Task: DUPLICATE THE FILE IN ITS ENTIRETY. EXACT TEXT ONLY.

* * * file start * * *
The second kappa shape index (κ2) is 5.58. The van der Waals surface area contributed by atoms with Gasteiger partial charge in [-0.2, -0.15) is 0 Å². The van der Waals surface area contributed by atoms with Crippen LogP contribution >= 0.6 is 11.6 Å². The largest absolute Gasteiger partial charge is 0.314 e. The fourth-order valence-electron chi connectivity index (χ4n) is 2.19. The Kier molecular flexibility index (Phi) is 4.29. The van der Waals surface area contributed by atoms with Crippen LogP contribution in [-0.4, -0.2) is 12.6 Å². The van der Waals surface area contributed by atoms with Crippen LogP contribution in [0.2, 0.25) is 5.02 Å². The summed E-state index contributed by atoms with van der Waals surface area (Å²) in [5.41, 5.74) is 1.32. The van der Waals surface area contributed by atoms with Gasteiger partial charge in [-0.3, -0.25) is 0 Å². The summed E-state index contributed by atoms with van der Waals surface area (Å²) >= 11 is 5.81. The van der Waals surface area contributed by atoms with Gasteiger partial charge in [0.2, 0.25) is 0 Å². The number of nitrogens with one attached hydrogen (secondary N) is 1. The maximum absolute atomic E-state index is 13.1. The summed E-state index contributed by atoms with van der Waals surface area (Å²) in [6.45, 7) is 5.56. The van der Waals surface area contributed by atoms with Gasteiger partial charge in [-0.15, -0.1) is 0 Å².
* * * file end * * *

The second kappa shape index (κ2) is 5.58. The van der Waals surface area contributed by atoms with Gasteiger partial charge in [-0.2, -0.15) is 0 Å². The van der Waals surface area contributed by atoms with Crippen LogP contribution >= 0.6 is 11.6 Å². The largest absolute Gasteiger partial charge is 0.314 e. The fourth-order valence-electron chi connectivity index (χ4n) is 2.19. The Kier molecular flexibility index (Phi) is 4.29. The van der Waals surface area contributed by atoms with Crippen LogP contribution in [-0.4, -0.2) is 12.6 Å². The van der Waals surface area contributed by atoms with Crippen LogP contribution in [0.2, 0.25) is 5.02 Å². The summed E-state index contributed by atoms with van der Waals surface area (Å²) in [5.41, 5.74) is 1.32. The van der Waals surface area contributed by atoms with Gasteiger partial charge in [-0.3, -0.25) is 0 Å². The summed E-state index contributed by atoms with van der Waals surface area (Å²) >= 11 is 5.81. The van der Waals surface area contributed by atoms with Gasteiger partial charge in [0.2, 0.25) is 0 Å². The number of nitrogens with one attached hydrogen (secondary N) is 1. The maximum absolute atomic E-state index is 13.1. The summed E-state index contributed by atoms with van der Waals surface area (Å²) in [6.45, 7) is 5.56. The van der Waals surface area contributed by atoms with Gasteiger partial charge in [-0.15, -0.1) is 0 Å².